New data presented today at the Annual Meeting of the American Academy of Otolaryngology confirm that specialized oral appliances are a viable option to counter the devastating effects of obstructive sleep apnea (OSA) and new FDA-approved technologies for home-based sleep studies are a valuable tool to diagnose and assess the effectiveness of the therapy.
Obstructive sleep apnea syndrome (OSAS) is a disorder characterized by repeated episodes of reductions or cessation in breathing during sleep. Millions of Americans, both men and women, have this medical problem, which is associated with clinical complications such as daytime sleepiness, high blood pressure (hypertension), heart disease, increased risk for stroke, and an increased risk for early death.
The gold-standard method to diagnose and quantify OSA is considered the overnight sleep polysomnography (PSG). With this system, patients spend the night in a sleep lab while hooked to a variety of electrodes, which measure various channels (such as EEG, EOG, EMG, ECK, Flow, Respiratory Effort, Oximetry). The severity of the disorder is expressed as the respiratory disturbance index (RDI), which is the number of sleep disordered breathing events per hour of sleep.
'Exciting' discovery on path to develop new type of vaccine to treat global viruses
18.09.2017 | University of Southampton
A new approach to high insulin levels
18.09.2017 | Schweizerischer Nationalfonds SNF
Using ultrafast flashes of laser and x-ray radiation, scientists at the Max Planck Institute of Quantum Optics (Garching, Germany) took snapshots of the briefest electron motion inside a solid material to date. The electron motion lasted only 750 billionths of the billionth of a second before it fainted, setting a new record of human capability to capture ultrafast processes inside solids!
When x-rays shine onto solid materials or large molecules, an electron is pushed away from its original place near the nucleus of the atom, leaving a hole...
For the first time, physicists have successfully imaged spiral magnetic ordering in a multiferroic material. These materials are considered highly promising candidates for future data storage media. The researchers were able to prove their findings using unique quantum sensors that were developed at Basel University and that can analyze electromagnetic fields on the nanometer scale. The results – obtained by scientists from the University of Basel’s Department of Physics, the Swiss Nanoscience Institute, the University of Montpellier and several laboratories from University Paris-Saclay – were recently published in the journal Nature.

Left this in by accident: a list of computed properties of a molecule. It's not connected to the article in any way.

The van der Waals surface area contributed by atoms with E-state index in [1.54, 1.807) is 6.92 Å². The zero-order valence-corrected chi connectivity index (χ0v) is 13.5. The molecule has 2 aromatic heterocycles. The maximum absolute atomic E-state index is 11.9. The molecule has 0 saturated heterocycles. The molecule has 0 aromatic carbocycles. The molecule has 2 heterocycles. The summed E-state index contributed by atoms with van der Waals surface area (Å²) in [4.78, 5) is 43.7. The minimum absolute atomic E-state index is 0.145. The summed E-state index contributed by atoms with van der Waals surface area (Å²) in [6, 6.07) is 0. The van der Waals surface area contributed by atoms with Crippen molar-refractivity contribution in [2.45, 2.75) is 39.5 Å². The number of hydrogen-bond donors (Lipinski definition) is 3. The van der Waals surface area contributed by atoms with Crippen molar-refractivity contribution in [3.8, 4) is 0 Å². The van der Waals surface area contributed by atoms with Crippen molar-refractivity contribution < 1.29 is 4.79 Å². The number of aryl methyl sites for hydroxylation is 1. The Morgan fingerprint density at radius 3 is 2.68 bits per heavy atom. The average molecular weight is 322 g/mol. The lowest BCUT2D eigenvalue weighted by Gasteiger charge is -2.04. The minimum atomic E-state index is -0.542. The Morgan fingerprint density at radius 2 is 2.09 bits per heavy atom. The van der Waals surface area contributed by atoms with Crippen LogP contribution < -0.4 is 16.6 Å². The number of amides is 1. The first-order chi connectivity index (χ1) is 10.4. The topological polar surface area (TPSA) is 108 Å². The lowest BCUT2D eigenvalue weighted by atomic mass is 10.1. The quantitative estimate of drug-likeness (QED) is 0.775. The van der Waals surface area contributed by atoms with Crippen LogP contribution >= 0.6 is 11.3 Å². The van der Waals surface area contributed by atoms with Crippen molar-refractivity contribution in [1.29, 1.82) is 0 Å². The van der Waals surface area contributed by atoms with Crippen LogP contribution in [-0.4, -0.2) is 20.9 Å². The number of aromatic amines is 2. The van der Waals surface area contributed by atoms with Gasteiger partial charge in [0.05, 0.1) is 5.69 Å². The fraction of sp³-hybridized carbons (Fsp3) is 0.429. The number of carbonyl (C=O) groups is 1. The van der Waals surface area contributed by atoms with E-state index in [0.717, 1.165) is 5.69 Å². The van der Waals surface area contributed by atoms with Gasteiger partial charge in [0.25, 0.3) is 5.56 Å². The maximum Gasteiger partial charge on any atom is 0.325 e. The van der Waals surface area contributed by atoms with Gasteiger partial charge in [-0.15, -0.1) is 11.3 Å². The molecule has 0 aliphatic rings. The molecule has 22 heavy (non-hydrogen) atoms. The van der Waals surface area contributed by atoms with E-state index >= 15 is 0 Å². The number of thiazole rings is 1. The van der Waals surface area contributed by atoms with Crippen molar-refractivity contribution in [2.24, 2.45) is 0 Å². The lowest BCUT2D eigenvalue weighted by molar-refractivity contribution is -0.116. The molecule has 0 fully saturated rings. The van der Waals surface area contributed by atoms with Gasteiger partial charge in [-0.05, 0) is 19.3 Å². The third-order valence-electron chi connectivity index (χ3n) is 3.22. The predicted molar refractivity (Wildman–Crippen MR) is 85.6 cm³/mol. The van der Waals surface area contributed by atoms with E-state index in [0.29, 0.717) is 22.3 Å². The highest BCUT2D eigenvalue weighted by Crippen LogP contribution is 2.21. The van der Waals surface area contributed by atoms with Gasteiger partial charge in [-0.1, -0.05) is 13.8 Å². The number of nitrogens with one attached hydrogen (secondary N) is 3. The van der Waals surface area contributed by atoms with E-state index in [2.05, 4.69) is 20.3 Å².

Multiferroics are materials that simultaneously react to electric and magnetic fields. These two properties are rarely found together, and their combined...
MBM ScienceBridge GmbH successfully negotiated a license agreement between University Medical Center Göttingen (UMG) and the biotech company Tissue Systems Holding GmbH about commercial use of a multi-well tissue plate for automated and reliable tissue engineering & drug testing.
MBM ScienceBridge GmbH successfully negotiated a license agreement between University Medical Center Göttingen (UMG) and the biotech company Tissue Systems...
Pathogenic bacteria are becoming resistant to common antibiotics to an ever increasing degree. One of the most difficult germs is Pseudomonas aeruginosa, a...
Scientists from the MPI for Chemical Energy Conversion report in the first issue of the new journal JOULE.
Cell Press has just released the first issue of Joule, a new journal dedicated to sustainable energy research. In this issue James Birrell, Olaf Rüdiger,...
19.09.2017 | Event News
12.09.2017 | Event News
06.09.2017 | Event News
19.09.2017 | Event News
19.09.2017 | Physics and Astronomy
19.09.2017 | Power and Electrical Engineering